Slick Super Bowl commercial insufficient to boost journalism’s image

The Washington Post jumped into a parade of beer and snack commercials during the Super Bowl with its own sixty second advertisement designed to underscore the importance of journalism in a free society. On its face, the message is a much-needed reminder to the nation that journalists are the people’s surrogates, providing news from wide-ranging places, some of which are dangerous. Indeed, as the commercial says, “Knowing empowers us” and “keeps us free.”

The commercial had high-powered narration from Hollywood giant, Tom Hanks. It likely cost about ten million dollars. The images of war and disaster were striking. To its credit, the Post’s message was not simply self-serving, including images of journalists who work for other news organizations.

This message, however, impressive as it is, will do little to boost the image of an industry suffering from a lack of public confidence. Americans surely know in their hearts that a free and functioning press has the potential to do all of the great things touted in the Post’s commercial. To many citizens, however, the news industry is failing to live up to its promise. Public opinion polling reveals this lack of confidence. This deterioration in public sentiment began, by the way, long before Donald TrumpDonald John TrumpWinners and losers from the South Carolina debate Five takeaways from the Democratic debate Democrats duke it out in most negative debate so far MORE exploited the matter by attacking the media during his 2016 presidential campaign.


The public generally acknowledges and disapproves of the media’s ideological crusading, pursuit of viral nonsense from social media platforms, and pack-attack tendencies. The journalism industry is now viewed as part of the establishment, run by big corporations detached from news consumers, concerned more about bottom lines than about serving the nation in the manner portrayed in the Post’s commercial. The public can hardly miss the obvious inconsistency of the press establishment promoting its essential nature in a Super Bowl commercial in the same month big media corporations are canning journalists by the hundreds.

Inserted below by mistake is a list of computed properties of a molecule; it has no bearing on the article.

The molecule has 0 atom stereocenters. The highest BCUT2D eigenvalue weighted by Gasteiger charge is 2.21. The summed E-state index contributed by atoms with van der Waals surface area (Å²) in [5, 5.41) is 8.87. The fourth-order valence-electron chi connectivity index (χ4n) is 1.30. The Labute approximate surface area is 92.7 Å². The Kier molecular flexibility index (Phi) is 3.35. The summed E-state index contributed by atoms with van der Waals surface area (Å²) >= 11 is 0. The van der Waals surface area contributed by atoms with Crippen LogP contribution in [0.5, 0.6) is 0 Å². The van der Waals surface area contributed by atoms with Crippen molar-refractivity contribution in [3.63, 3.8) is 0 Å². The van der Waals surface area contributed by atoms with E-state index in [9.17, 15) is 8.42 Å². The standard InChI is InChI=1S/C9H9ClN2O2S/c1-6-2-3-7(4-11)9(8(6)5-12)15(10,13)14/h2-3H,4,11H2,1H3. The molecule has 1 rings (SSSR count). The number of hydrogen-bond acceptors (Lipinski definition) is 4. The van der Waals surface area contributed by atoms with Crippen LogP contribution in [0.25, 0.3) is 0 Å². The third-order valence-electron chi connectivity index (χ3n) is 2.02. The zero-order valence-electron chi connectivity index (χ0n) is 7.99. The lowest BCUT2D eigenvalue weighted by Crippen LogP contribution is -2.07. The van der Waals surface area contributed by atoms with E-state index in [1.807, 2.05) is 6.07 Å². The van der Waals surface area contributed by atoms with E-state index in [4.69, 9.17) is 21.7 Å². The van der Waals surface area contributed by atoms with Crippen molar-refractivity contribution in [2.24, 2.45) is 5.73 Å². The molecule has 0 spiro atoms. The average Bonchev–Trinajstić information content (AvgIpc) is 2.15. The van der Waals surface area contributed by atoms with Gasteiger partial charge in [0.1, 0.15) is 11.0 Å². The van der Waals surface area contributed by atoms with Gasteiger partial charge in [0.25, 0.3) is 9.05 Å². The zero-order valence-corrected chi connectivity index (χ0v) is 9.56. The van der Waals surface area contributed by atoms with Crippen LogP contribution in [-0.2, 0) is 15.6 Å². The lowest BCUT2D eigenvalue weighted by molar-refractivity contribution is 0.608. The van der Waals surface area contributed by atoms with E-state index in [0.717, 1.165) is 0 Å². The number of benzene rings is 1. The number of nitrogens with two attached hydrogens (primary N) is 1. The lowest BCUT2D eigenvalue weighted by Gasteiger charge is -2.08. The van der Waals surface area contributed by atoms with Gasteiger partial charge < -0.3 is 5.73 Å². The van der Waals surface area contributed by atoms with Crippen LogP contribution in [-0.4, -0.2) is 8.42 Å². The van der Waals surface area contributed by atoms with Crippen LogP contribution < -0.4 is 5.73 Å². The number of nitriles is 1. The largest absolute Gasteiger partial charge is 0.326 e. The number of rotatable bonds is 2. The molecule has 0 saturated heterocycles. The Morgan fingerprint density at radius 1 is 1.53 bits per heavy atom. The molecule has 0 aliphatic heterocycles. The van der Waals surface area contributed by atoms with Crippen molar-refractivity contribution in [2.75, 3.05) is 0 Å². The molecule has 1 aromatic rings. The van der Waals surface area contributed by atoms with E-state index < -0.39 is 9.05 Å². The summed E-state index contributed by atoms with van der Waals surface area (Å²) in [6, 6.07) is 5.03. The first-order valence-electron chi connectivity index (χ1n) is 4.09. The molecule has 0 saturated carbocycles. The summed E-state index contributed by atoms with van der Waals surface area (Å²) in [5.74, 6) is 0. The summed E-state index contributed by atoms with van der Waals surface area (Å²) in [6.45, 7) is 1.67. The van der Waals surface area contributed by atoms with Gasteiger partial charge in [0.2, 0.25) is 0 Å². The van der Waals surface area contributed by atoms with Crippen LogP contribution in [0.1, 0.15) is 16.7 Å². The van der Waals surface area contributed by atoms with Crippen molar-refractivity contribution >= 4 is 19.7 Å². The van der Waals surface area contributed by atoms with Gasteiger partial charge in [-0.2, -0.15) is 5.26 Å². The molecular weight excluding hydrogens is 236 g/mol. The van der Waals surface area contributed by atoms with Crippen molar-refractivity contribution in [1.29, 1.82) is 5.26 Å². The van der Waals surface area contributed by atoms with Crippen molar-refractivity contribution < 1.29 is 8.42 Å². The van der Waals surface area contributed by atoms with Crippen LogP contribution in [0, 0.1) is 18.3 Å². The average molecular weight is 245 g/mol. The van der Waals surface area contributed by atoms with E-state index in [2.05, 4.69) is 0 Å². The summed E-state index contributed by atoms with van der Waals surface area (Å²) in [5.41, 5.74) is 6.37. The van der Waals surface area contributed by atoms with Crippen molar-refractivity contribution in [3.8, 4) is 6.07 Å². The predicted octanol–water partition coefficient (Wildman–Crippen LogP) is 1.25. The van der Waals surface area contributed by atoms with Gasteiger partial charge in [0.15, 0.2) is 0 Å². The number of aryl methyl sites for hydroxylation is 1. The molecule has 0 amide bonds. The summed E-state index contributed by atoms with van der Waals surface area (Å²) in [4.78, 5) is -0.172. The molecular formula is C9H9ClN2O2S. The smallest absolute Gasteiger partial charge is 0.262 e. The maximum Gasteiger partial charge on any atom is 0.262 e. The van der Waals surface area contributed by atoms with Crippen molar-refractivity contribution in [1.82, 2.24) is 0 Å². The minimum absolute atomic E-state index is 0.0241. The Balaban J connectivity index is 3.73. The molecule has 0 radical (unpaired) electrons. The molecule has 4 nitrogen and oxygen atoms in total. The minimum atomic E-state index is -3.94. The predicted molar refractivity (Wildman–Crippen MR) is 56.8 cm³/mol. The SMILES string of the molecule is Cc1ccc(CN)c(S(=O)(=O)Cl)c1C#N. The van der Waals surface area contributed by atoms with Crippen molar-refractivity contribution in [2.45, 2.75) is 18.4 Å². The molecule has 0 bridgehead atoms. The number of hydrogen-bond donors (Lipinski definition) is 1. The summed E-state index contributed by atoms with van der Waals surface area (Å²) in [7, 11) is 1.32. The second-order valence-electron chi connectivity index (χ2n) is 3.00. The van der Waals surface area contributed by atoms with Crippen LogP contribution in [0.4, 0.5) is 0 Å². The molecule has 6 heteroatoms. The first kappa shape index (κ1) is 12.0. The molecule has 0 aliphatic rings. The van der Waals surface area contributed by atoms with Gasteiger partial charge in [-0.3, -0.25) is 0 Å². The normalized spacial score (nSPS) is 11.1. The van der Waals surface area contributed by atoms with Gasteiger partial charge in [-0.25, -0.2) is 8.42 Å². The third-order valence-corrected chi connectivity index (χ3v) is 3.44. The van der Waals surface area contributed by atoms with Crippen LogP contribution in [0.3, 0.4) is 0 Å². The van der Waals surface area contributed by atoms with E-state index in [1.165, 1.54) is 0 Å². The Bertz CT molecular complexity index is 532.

High profile journalistic blunders such as BuzzFeed’s recent clumsy report about Trump suborning perjury overwhelm the worthy journalism being done by the many dedicated and grossly underpaid reporters across the nation. Mistakes happen in every industry, but the journalism industry’s gaffes are on display for everybody to see. Further, the blunders too often are caused not by circumstance, but by newsroom cultures that too often thrill to sensationalism and the obsessed drive for clicks and ratings.

The Post’s commercial ends with the phrase that also sits atop its masthead and web page, “Democracy dies in darkness.” That profound statement says much, but democracy also suffers when the press mismanages its responsibility.

The journalism industry’s problems won’t be solved by a one-off commercial in front of a football audience, no matter how polished the message. 

The public’s dismal sentiment about the media is crystalized and could take years to undo. The Post’s powerful message is undercut every day by even more powerful illustrations of high-profile news correspondents grandstanding in front of White House press conferences, news anchors blending reporting and commentary from the anchor desk, and journalism’s failure to present a news agenda of breadth and substance.

Former British Prime Minister Margaret Thatcher once famously said, “Power is like being a lady. If you have to tell people you are, you aren’t.” The news industry should carefully ponder that. Effective service to the public should be all the statement the journalism industry needs to make. Super Bowl commercials extolling the importance of journalists could well fit into Thatcher’s framework.

Jeffrey McCall is a media critic and professor of communication at DePauw University. He has worked as a radio news director, a newspaper reporter and as a political media consultant. Follow him on Twitter @Prof_McCall.